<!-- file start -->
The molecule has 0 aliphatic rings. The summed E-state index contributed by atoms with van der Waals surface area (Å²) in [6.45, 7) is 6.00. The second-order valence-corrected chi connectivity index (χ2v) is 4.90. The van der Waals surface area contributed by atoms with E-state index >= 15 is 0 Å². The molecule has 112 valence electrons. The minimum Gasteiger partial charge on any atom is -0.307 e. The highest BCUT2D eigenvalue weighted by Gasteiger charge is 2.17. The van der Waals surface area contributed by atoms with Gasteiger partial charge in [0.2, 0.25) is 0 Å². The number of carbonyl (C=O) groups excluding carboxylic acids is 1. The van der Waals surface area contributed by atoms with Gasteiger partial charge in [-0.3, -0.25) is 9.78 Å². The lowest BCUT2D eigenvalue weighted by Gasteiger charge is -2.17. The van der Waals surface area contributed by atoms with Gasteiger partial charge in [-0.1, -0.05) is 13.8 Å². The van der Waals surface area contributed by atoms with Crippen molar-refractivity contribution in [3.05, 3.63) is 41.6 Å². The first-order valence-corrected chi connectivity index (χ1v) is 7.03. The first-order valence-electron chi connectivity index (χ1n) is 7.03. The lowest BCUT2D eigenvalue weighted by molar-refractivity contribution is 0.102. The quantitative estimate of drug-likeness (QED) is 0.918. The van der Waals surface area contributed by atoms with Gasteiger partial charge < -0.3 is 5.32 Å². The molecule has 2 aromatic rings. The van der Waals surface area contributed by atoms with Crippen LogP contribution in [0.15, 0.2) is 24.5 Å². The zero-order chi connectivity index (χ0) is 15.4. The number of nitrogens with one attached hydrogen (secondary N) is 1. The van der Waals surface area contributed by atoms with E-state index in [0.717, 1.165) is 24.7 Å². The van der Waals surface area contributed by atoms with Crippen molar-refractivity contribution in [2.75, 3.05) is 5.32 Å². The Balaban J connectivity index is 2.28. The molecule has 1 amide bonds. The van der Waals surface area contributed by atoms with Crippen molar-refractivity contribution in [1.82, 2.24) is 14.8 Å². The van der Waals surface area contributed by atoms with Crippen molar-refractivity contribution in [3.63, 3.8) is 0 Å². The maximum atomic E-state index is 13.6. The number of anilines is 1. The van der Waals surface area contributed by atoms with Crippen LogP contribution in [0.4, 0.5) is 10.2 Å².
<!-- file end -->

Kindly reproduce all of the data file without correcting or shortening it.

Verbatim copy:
The molecule has 0 aliphatic rings. The summed E-state index contributed by atoms with van der Waals surface area (Å²) in [6.45, 7) is 6.00. The second-order valence-corrected chi connectivity index (χ2v) is 4.90. The van der Waals surface area contributed by atoms with E-state index >= 15 is 0 Å². The molecule has 112 valence electrons. The minimum Gasteiger partial charge on any atom is -0.307 e. The highest BCUT2D eigenvalue weighted by Gasteiger charge is 2.17. The van der Waals surface area contributed by atoms with Gasteiger partial charge in [0.2, 0.25) is 0 Å². The number of carbonyl (C=O) groups excluding carboxylic acids is 1. The van der Waals surface area contributed by atoms with Gasteiger partial charge in [-0.3, -0.25) is 9.78 Å². The lowest BCUT2D eigenvalue weighted by Gasteiger charge is -2.17. The van der Waals surface area contributed by atoms with Gasteiger partial charge in [-0.1, -0.05) is 13.8 Å². The van der Waals surface area contributed by atoms with Crippen molar-refractivity contribution in [3.05, 3.63) is 41.6 Å². The first-order valence-corrected chi connectivity index (χ1v) is 7.03. The first-order valence-electron chi connectivity index (χ1n) is 7.03. The lowest BCUT2D eigenvalue weighted by molar-refractivity contribution is 0.102. The quantitative estimate of drug-likeness (QED) is 0.918. The van der Waals surface area contributed by atoms with Gasteiger partial charge < -0.3 is 5.32 Å². The molecule has 2 aromatic rings. The van der Waals surface area contributed by atoms with Crippen LogP contribution in [0.15, 0.2) is 24.5 Å². The zero-order chi connectivity index (χ0) is 15.4. The number of nitrogens with one attached hydrogen (secondary N) is 1. The van der Waals surface area contributed by atoms with E-state index in [0.717, 1.165) is 24.7 Å². The van der Waals surface area contributed by atoms with Crippen molar-refractivity contribution in [2.75, 3.05) is 5.32 Å². The Balaban J connectivity index is 2.28. The molecule has 1 amide bonds. The van der Waals surface area contributed by atoms with Crippen molar-refractivity contribution in [1.82, 2.24) is 14.8 Å². The van der Waals surface area contributed by atoms with Crippen molar-refractivity contribution in [3.63, 3.8) is 0 Å². The maximum atomic E-state index is 13.6. The number of anilines is 1. The van der Waals surface area contributed by atoms with Crippen LogP contribution in [0.4, 0.5) is 10.2 Å².